58th Session of the COPUOS Scientific and Technical Subcommittee | Agenda Item 3: General Exchange of Views
As delivered by Chargé d’Affaires Louis L. Bono, April 19, 2021
Thank you, Madame Chair.
I regret that we were prevented by technical problems from joining earlier, and the United States would like to join the other member states that objected to the DPRK’s participation.
In this respect, we appreciate your leadership under these difficult circumstances. We also thank the Director of the Office for Outer Space Affairs and the Secretariat for their exceptional work throughout the past year. Despite these challenges, 2020 was a historic year for the U.S. space program. As the initial impacts of the pandemic were being felt across the globe, the U.S. civil and commercial space sectors developed innovative medical technologies and supported the expanded use of telemedicine.
In addition, we appreciate Member States’ flexibility to allow this virtual format for these important meetings. The United States is pleased that the Committee in 2019 adopted a preamble and 21 guidelines for the long-term sustainability of outer space activities (LTS), which were subsequently endorsed by the General Assembly. These voluntary, non-legally binding guidelines represent best practices for the safe and responsible use of space by an increasing number of governmental and private sector actors. Madame Chair, it is important to recognize that simply because the guidelines have been adopted, the work associated with the guidelines is not complete. All nations have a role to play in building and sustaining capacity to ensure implementation of the 21 guidelines. The United States looks forward to working constructively with Member States to continue implementing the guidelines and to start productive engagement in the LTS 2.0 Working Group.
Madame Chair, 2020 was a landmark year for humans in space. The Crew Dragon Demo-2 test flight to the International Space Station (or ISS) in May was the first human space mission to launch from the United States since the end of the Space Shuttle program in 2011. The test flight was followed by the first commercial crew rotational flight to the station in November. November also marked the 20th year of humans continuously occupied the ISS, with one astronaut, Christina Koch, completing a record 328-day stay – the most time spent in space on a single mission by any woman. Just a few days ago, we welcomed Kate Rubins and her crewmates back to Earth after they successfully concluded their six-month mission on station. In December, NASA selected 18 astronauts from more than 12,000 applications for the next class of Artemis Generation candidates. The ISS remains the sole space-based proving ground and stepping-stone for the Artemis program.
Earlier this month, President Biden expressed support for NASA’s Artemis program, which will keep the agency and our commercial and international partners on the path to send the first woman and first person of color to the Moon sustainably to use what we learn there to enable humanity’s next giant leap – sending astronauts to Mars. The Artemis Accords establish a common framework to guide space exploration cooperation among nations participating in the Artemis program and have been signed by nine Member States.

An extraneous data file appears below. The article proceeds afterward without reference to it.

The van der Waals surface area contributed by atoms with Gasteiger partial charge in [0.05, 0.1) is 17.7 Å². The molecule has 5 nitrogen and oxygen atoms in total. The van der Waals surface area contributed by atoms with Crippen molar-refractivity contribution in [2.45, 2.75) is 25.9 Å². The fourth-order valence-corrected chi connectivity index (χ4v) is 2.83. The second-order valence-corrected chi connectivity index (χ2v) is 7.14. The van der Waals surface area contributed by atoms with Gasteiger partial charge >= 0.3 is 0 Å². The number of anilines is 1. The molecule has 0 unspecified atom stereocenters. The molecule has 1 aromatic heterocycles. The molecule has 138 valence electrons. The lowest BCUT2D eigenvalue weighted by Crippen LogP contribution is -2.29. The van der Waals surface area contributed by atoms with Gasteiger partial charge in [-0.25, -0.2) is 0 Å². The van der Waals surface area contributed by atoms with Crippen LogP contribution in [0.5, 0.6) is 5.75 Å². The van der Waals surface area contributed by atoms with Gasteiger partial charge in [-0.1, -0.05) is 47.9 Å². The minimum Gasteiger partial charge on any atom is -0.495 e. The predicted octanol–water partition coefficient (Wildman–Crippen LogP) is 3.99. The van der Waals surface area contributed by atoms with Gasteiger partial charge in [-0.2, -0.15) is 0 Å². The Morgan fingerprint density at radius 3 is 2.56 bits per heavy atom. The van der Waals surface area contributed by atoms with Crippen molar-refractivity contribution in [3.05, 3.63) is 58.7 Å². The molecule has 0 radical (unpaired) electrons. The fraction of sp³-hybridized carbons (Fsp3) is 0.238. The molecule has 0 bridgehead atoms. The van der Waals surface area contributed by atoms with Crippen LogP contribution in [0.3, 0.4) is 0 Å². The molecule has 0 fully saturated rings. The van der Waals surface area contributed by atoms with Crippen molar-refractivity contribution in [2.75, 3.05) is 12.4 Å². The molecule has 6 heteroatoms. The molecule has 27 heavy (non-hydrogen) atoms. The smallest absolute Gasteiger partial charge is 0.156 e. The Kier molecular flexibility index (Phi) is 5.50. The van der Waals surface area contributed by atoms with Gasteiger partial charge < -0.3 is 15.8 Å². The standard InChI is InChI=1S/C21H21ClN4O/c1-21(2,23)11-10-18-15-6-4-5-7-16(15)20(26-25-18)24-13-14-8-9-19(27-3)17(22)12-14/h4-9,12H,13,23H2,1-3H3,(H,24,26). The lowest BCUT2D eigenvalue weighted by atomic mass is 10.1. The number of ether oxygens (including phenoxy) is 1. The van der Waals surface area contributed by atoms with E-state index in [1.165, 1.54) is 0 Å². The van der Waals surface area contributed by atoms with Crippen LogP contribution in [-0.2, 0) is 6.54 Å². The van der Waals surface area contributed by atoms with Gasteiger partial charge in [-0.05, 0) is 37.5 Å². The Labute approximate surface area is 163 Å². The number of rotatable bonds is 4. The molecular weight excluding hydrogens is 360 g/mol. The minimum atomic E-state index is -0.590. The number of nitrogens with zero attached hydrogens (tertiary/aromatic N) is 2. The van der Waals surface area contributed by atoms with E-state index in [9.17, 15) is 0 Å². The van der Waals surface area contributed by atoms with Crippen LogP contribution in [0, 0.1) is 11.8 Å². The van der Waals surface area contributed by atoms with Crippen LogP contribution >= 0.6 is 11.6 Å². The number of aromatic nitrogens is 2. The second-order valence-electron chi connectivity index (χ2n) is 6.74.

On his first day in office, President Biden announced that the United States would rejoin the Paris Climate Accords, and he put the climate crisis at the center of U.S. foreign policy. Accordingly, NASA has selected Dr. Gavin Schmidt to serve in a new position of senior climate advisor, and he will provide a presentation to the subcommittee next week.
Since the subcommittee last met, we successfully landed the Mars 2020 mission, with its Perseverance rover and Ingenuity helicopter, on the Red Planet. We are proud to inform the subcommittee that earlier today Ingenuity performed the first successful flight, the first of a powered aircraft on another planet. NASA teamed with the European Space Agency on the Solar Orbiter mission that will provide the first-ever images of the Sun’s poles, and unique insight into how the Sun affects the space environment. And we celebrated 30 years of NASA’s Hubble Space Telescope, which continues to enhance our understanding of the cosmos.
Madame Chair, since the dawn of the space age, the United States has used satellites to understand our home planet more fully, improve lives, and safeguard our future. The United States makes its Earth observations freely and openly available. In this regard, the U.S. National Oceanic and Atmospheric Administration (or NOAA) satellites, together with partners in Europe, Japan and Korea provide decision makers around the world with access to high-resolution observations critical for improved weather predictions and environmental monitoring.
The U.S. Geological Survey (USGS) continues to operate Landsat 7 and 8 satellites. USGS and NASA are planning to launch Landsat 9 later this year. All of the approximately 9.5 million unique Landsat scenes are freely available to users worldwide, with nearly 70 percent of these archived scenes directly attributable to our international partnerships.
Madame Chair, in December, NASA signed a Memorandum of Understanding with UNOOSA to enhance and expand our longstanding partnership to advance international civil space cooperation. Our colleague from France just mentioned collaboration on Perseverance, and the United States will continue to strengthen international space cooperation to broaden the benefits of space for all humankind. In this regard, we thank the Member States and observers of this subcommittee and we look forward to continuing our work to explore and use space to improve life for everyone.
Thank you, Madame Chair.